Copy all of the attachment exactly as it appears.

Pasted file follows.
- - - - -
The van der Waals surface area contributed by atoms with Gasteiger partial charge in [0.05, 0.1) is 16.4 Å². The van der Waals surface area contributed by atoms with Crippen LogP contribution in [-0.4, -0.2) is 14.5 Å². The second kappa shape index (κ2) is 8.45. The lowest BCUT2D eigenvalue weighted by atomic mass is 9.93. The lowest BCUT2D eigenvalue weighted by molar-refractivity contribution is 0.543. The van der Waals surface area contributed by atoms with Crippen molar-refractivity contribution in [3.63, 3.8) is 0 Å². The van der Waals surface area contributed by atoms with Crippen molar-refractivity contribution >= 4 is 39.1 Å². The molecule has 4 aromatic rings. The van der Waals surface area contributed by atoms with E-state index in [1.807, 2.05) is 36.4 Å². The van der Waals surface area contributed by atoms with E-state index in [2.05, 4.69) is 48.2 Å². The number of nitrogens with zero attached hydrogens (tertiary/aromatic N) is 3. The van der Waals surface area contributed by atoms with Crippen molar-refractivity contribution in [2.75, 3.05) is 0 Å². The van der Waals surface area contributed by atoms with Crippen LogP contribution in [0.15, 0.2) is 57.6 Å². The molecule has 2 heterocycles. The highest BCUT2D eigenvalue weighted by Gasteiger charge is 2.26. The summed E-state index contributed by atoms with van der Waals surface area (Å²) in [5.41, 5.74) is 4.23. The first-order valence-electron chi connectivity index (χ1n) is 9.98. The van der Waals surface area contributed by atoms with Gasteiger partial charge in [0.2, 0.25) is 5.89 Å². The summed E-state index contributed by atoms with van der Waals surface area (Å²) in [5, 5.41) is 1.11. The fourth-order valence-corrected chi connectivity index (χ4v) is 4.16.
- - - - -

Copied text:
The van der Waals surface area contributed by atoms with Gasteiger partial charge in [0.05, 0.1) is 16.4 Å². The van der Waals surface area contributed by atoms with Crippen LogP contribution in [-0.4, -0.2) is 14.5 Å². The second kappa shape index (κ2) is 8.45. The lowest BCUT2D eigenvalue weighted by atomic mass is 9.93. The lowest BCUT2D eigenvalue weighted by molar-refractivity contribution is 0.543. The van der Waals surface area contributed by atoms with Crippen molar-refractivity contribution in [3.63, 3.8) is 0 Å². The van der Waals surface area contributed by atoms with Crippen molar-refractivity contribution >= 4 is 39.1 Å². The molecule has 4 aromatic rings. The van der Waals surface area contributed by atoms with E-state index in [1.807, 2.05) is 36.4 Å². The van der Waals surface area contributed by atoms with E-state index in [2.05, 4.69) is 48.2 Å². The number of nitrogens with zero attached hydrogens (tertiary/aromatic N) is 3. The van der Waals surface area contributed by atoms with Crippen molar-refractivity contribution in [2.75, 3.05) is 0 Å². The van der Waals surface area contributed by atoms with Crippen LogP contribution in [0.15, 0.2) is 57.6 Å². The molecule has 2 heterocycles. The highest BCUT2D eigenvalue weighted by Gasteiger charge is 2.26. The summed E-state index contributed by atoms with van der Waals surface area (Å²) in [5.41, 5.74) is 4.23. The first-order valence-electron chi connectivity index (χ1n) is 9.98. The van der Waals surface area contributed by atoms with Gasteiger partial charge in [0.2, 0.25) is 5.89 Å². The summed E-state index contributed by atoms with van der Waals surface area (Å²) in [5, 5.41) is 1.11. The fourth-order valence-corrected chi connectivity index (χ4v) is 4.16.